With traditional summer vacation plans on hold, the New York Canal Corporation created six unique itineraries across the Canal system highlighting opportunities for New Yorkers to get outside and get moving, safely and close to home.
The NY Canal Staycations program gives New Yorkers the chance to hike, bike, swim, and paddle while enjoying the iconic canals, celebrating our state’s history, and supporting canalside businesses. Visitors can sample local favorites—from pizzas to ice cream to gluten free baked goods and local craft brews—just steps from the Empire State Trail.
Just recently, Lt. Gov. Kathy Hochul got out on the water at Chittenango Landing, taking advantage of one of the program’s free kayaking excursions. After the trip, she encouraged New Yorkers to take advantage of the chance to experience the program for themselves: “It’s exhilarating and clears the head – something we all need right now.”
These programs—many of which are free—run through Labor Day. More information and contact information for reservations can be found at www.canals.ny.gov/canalstaycations.
The Champlain Trifecta: Hike, Bike and Paddle Schuylerville and Saratoga
Visit one of New York’s most historic villages—Schuylerville, on the banks of the Champlain Canal—and learn about how its residents helped shape the history of our country. Stroll through nearby Saratoga Springs to hike the pristine trails and experience storied mineral springs in Saratoga Spa State Park or enjoy Saratoga Lake via kayak or Brown’s Beach. After these outside excursions, stop at local award-winning breweries and restaurants overlooking the water.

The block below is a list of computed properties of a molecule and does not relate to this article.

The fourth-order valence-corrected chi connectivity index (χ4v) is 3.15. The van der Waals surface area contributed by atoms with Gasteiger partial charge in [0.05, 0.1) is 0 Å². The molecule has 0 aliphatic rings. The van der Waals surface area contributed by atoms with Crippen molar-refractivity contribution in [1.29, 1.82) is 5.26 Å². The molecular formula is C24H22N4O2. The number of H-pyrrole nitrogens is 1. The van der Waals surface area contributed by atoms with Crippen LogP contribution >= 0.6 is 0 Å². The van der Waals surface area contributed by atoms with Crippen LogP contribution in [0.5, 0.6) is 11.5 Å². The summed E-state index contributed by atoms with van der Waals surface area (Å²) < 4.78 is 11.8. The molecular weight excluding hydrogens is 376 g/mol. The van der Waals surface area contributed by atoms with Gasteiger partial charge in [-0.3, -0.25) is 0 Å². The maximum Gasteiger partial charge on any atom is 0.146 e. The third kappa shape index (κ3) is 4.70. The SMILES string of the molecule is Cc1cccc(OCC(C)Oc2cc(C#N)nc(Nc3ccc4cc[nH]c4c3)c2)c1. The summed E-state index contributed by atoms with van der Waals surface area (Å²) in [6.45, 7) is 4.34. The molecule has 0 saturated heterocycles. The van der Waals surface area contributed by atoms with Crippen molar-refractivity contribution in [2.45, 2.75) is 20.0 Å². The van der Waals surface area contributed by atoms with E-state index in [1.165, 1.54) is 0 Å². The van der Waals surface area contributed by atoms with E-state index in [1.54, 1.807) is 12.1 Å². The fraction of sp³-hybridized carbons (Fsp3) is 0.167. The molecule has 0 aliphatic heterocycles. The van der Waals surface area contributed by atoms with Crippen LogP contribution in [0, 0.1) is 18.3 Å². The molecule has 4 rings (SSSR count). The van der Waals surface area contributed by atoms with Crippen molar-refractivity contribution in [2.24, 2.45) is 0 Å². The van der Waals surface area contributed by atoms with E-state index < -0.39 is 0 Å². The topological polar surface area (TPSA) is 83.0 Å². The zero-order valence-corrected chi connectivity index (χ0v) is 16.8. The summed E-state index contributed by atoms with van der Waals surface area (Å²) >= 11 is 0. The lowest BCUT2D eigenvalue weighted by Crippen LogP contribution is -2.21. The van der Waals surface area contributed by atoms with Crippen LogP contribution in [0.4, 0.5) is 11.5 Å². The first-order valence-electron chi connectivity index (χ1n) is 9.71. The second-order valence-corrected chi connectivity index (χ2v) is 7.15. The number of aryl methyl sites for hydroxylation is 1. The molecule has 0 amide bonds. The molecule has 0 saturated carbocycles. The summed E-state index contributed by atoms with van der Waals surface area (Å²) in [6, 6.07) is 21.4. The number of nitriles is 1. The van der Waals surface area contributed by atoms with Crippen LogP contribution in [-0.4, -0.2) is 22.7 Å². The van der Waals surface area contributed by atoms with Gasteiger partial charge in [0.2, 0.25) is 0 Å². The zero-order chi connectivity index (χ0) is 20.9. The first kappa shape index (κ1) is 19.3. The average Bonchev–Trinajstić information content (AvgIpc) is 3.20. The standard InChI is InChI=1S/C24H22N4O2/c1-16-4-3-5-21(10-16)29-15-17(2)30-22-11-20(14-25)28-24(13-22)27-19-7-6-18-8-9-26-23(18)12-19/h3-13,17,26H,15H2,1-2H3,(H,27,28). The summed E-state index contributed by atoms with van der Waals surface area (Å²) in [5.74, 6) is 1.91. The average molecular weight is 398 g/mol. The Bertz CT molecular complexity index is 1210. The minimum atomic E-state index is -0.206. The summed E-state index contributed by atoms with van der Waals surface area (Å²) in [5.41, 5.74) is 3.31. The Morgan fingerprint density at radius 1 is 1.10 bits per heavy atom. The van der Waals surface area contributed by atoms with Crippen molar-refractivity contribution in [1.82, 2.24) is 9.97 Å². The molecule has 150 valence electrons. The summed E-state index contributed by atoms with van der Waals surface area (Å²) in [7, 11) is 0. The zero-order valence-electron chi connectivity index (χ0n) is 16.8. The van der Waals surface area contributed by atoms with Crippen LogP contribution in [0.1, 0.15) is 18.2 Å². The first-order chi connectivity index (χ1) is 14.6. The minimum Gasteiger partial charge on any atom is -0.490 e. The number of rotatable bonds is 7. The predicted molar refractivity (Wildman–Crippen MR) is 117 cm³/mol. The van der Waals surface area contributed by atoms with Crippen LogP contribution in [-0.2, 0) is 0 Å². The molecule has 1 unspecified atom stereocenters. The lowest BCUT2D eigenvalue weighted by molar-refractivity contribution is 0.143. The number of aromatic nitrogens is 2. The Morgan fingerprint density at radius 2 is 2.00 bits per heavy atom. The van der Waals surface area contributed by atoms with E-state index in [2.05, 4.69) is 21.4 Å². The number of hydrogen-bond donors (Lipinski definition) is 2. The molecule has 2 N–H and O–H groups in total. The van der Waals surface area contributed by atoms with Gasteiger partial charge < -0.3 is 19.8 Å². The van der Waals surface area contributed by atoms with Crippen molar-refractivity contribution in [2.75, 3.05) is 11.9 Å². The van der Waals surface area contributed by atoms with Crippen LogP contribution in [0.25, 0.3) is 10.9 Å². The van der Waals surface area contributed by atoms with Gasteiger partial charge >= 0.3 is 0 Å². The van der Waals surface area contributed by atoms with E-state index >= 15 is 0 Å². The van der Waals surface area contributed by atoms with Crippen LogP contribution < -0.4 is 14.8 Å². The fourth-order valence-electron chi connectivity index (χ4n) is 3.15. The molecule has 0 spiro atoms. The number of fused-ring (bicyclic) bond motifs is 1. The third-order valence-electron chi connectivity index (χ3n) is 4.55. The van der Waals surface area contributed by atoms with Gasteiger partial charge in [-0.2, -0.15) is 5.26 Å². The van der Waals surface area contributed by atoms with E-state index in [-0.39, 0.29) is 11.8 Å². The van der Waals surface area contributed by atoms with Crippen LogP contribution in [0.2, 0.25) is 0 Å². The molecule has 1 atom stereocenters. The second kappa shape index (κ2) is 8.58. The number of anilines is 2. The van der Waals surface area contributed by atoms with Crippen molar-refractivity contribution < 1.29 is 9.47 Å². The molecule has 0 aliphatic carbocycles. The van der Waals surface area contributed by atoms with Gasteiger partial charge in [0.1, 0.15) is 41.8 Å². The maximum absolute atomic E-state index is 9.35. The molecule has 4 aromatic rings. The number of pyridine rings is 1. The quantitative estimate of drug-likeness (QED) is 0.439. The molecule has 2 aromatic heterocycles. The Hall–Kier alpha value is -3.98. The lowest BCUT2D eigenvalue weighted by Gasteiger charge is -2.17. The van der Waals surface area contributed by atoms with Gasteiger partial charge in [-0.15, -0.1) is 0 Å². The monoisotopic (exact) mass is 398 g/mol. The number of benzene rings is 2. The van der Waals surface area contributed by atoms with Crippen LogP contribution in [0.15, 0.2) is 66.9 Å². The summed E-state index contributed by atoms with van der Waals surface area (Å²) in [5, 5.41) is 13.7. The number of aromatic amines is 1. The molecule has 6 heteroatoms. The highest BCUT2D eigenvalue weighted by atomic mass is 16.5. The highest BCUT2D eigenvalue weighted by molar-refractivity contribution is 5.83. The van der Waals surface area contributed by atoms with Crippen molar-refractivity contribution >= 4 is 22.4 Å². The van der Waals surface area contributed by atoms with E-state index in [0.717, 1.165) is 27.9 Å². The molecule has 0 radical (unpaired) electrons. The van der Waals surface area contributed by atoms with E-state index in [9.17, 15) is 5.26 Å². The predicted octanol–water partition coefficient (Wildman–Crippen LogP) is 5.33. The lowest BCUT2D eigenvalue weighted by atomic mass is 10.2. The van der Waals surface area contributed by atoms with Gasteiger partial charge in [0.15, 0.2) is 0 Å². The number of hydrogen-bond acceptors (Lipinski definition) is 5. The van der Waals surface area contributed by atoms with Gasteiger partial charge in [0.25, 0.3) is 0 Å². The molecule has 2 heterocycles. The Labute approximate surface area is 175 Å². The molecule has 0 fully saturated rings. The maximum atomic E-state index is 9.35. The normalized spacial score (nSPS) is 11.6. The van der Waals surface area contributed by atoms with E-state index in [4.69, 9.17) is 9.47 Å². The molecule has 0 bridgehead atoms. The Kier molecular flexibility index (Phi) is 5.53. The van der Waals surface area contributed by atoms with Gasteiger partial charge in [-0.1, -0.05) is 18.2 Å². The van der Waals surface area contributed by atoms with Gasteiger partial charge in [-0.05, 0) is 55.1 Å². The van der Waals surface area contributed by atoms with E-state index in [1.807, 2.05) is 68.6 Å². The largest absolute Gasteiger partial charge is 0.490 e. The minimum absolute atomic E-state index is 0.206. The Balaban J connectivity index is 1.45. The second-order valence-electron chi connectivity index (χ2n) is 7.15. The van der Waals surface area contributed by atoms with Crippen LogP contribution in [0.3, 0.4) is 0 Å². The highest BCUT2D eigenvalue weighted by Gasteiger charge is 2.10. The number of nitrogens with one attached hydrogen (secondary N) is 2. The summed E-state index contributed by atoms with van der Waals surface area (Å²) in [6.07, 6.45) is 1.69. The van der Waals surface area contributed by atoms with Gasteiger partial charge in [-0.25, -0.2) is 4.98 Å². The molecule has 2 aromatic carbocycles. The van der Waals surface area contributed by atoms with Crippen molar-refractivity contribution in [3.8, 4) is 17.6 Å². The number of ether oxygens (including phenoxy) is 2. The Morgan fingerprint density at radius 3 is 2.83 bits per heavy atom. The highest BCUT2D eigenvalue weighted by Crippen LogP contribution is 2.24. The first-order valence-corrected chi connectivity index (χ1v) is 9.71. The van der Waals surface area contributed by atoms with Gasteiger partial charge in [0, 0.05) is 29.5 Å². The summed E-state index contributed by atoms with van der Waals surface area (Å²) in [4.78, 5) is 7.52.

Paddle-Peddle the Mohawk: Schenectady and Niskayuna
The Lower Mohawk offers endless outdoor recreation opportunities right along the banks of the Erie Canal. Visitors can take in nearby landmarks such as the Historic Stockade District and the Rose Garden at Central Park in Schenectady. For dinner, head to the Mohawk Harbor for unique restaurants on the waterfront.
Creek to Canal: Paddle the Tonawandas
The Tonawandas has it all: crystalline blue waters, the confluence of the Erie Canal, Niagara River and Ellicott Creek and the nearby Niagara Falls, one of our greatest national treasures. Historic bridges arch over the waterways to Gateway Harbor, knitting together two waterside communities. Visitors can explore this active waterfront area by canoe, kayak or water bike, while those interested in New York’s industrial heritage can visit the Wurlitzer Organ Factory Building and Remington Lofts and Tavern.
The History Lap: Bike and Paddle the Old Erie Canal in Chittenango Landing
From biking and kayaking to a whole host of family-friendly attractions, the Old Erie Canal Historic State Park offers opportunities to learn about the waterway’s history, celebrate its iconic infrastructure, and enjoy biking along the Empire State Trail. Start at the Chittenango Landing Canal Boat Museum to see watercrafts of the past, explore the dry dock complex and trails, and watch blacksmiths demonstrate their craft on the shores of the Old Erie Canal.
In Search of Seneca Falls: Paddle the Cayuga-Seneca Canal
The Seneca Falls region has been home to some of our country’s most iconic events, from the first women’s rights convention to Jimmy Stewart’s famous walk across the George Bailey Bridge in the film It’s a Wonderful Life. Explore the scenic trails of the Finger Lakes region, and take advantage of opportunities to get on the water—including a history tour by kayak along the Seneca Falls waterfront and Van Cleef Lake.
The Confluence: Bikes, Boats and Beer along the Genesee River and Erie Canal
The confluence of the Genesee River and the Erie Canal is a hub of hiking, biking, and kayaking in and along beautiful local parks: explore the creeks of Genesee Valley Park by boat, bike by the Genesee Falls and Court Street Dam, and check out some of the area’s many waterside dining options and local breweries between Rochester, Pittsford, and Fairport.